“The CSRs have them in work stations, and the service techs have them; they’ve been a big hit,” Sawyer said. “It’s been pretty positive. It’s something quirky and funny, but it also keeps us focused on our goal — booking the call. Even though it’s maybe not the most appropriate phrase, it’s a funny story that everyone can relate to. We’ve all been in those situations where we don’t know what to do.”

According to Andrew Tucker, customer service manager at Russell’s, the company stands alone when it comes to recognizing and rewarding hard work and commitment. “I’ve seen an owner who is willing to get right next to you and work and office staff who, on a regular basis, will go the extra mile for any person here,” he said.

“Being founded in 1977 gives us deep roots in the local community, and the young leadership of Buddy and Marc allows us to easily move forward into new ways of running a successful business,” Tucker said. “I am not sure how to describe the atmosphere, but I would say it is one that is always willing to change for the better while holding integrity to our customers.”

A Promising Future

Russell’s is on track to earn $7.5 million in revenue this year.

“I can’t say that I have this perfect vision, though our immediate goal is to be the largest service department-driven company in Hampton Roads, and I don’t think we’re more than a couple of years away from that right now,” Smith said. “Our revenue has grown 25-30 percent a year in each of the past three years. I don’t know if I want to continue growing that much in the next five years, but I want some continual growth to create opportunities for the people who work here. Each department has a lot of employees and typically just one manager, and that’s the one and only spot where people can move up. If we’re doing $14-$15 million a year of retail-oriented work, that opens a whole new level of (middle) management opportunities. We have great people and I always want there to be new opportunities for them.”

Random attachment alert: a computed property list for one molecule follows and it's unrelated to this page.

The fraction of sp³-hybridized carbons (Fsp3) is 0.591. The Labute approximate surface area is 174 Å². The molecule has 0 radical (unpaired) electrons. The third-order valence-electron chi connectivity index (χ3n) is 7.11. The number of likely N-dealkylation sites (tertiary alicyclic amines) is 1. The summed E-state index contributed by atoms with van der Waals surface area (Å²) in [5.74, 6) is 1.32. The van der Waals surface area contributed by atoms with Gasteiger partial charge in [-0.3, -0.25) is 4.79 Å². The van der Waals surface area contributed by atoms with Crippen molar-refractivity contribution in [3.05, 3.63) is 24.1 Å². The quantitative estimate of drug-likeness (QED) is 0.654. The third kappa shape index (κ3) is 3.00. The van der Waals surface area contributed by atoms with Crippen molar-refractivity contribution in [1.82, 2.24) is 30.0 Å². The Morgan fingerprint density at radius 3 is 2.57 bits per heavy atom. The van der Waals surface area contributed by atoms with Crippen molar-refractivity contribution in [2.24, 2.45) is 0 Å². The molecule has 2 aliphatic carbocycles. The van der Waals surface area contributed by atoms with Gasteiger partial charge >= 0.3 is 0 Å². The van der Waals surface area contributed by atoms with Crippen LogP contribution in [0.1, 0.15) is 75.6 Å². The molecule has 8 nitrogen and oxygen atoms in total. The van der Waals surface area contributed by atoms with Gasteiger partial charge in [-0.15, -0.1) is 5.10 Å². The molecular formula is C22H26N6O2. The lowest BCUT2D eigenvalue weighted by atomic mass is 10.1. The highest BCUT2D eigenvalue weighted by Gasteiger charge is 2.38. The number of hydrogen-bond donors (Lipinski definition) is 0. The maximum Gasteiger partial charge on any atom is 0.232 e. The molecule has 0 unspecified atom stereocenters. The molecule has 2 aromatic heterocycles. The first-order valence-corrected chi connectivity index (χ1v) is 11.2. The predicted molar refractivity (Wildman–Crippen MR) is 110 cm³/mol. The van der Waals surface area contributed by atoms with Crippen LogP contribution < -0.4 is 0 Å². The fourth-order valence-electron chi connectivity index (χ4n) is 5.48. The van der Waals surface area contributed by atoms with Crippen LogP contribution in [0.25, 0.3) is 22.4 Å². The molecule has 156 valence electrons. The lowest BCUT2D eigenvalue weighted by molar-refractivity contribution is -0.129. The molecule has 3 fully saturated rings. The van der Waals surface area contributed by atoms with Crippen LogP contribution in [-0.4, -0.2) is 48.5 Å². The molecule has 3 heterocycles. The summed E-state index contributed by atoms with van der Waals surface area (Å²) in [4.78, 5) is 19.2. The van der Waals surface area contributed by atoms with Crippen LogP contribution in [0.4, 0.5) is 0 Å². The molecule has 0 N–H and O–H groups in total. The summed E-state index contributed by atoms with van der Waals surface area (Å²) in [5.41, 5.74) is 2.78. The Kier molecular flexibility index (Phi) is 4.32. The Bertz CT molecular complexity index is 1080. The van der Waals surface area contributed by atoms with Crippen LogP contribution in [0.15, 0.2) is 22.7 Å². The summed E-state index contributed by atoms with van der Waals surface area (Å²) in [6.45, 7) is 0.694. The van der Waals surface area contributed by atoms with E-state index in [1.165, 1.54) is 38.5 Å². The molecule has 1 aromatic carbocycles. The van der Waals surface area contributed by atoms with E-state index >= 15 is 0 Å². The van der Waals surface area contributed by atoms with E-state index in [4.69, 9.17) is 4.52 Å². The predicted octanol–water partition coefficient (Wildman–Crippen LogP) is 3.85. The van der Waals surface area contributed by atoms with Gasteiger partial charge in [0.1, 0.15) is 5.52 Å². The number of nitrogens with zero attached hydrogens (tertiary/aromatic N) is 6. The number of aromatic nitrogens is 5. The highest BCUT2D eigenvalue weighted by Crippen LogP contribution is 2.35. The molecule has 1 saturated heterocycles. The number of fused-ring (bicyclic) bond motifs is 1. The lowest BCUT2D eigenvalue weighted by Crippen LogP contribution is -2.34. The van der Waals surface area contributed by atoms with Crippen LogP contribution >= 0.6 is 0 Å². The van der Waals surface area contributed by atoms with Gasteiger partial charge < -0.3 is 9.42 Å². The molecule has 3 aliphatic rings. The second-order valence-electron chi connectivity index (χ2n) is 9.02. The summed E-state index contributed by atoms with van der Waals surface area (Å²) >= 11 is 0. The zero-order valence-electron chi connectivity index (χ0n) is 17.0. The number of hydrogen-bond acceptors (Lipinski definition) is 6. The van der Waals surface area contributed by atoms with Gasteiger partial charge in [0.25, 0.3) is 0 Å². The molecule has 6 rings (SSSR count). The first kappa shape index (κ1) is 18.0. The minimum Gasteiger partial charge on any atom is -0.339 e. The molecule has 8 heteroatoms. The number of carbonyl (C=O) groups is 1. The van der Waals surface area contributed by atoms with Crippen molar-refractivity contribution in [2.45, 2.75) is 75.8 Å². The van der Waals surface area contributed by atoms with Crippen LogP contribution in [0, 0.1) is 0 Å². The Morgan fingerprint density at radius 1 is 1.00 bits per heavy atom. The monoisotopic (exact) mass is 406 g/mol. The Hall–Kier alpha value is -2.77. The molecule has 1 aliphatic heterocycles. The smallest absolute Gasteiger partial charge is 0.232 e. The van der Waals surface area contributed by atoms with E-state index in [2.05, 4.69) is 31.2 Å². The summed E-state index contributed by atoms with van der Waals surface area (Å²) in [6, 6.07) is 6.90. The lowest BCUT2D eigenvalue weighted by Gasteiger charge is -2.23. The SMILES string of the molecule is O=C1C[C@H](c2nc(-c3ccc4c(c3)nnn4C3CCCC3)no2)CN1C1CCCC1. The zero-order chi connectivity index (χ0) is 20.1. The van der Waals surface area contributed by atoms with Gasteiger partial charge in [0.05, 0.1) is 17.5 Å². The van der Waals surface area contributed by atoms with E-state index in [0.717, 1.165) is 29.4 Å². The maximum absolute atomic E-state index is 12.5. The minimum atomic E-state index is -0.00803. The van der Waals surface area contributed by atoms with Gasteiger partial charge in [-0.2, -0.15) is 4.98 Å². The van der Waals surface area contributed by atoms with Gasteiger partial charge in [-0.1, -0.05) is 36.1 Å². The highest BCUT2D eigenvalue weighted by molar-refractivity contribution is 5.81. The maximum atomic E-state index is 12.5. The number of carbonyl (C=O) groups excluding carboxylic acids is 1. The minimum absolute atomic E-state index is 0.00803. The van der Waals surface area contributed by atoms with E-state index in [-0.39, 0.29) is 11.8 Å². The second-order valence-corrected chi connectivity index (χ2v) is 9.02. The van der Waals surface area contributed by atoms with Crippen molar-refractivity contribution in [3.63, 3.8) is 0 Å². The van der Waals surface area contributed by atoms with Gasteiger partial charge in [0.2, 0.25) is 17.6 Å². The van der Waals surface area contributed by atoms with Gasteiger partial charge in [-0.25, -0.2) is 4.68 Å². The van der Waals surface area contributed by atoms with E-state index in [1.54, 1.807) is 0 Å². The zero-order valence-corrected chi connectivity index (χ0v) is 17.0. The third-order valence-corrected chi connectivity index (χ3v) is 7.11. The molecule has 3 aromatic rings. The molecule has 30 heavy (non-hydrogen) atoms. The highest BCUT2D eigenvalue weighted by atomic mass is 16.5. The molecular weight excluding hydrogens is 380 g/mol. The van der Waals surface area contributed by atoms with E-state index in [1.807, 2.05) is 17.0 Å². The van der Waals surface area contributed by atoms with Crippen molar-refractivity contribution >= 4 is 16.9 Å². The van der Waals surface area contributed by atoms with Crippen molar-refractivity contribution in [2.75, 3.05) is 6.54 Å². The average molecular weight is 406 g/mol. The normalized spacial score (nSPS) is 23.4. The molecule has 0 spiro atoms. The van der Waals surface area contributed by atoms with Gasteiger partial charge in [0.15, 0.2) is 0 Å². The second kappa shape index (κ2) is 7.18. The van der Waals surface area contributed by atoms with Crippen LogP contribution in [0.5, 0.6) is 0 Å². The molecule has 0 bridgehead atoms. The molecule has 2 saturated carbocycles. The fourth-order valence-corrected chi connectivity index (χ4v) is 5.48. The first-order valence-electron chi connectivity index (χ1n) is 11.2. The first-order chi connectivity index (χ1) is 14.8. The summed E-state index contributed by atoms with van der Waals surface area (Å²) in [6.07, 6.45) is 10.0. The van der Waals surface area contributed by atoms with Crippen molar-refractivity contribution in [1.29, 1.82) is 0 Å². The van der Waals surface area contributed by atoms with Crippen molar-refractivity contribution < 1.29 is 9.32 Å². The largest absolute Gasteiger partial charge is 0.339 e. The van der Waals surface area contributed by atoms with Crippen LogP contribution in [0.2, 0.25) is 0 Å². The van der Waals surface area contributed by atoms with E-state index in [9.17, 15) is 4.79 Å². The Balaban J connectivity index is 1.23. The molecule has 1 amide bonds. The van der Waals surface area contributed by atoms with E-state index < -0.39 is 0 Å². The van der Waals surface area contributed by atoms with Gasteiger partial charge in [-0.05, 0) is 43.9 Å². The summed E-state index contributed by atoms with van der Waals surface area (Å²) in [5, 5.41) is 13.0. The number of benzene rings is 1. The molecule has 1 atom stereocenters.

Sawyer said the real challenge will be to balance company growth, which, he acknowledged, is a good problem to have.

“I think the biggest struggle as we grow is to try to maintain the connection with the field and office,” Sawyer said. “It’s probably one of our biggest challenges, and it never ends. So, we will focus on that stuff — on bringing people into meetings to keep that connected mom and pop, small-company feel.”

Publication date: 9/8/2014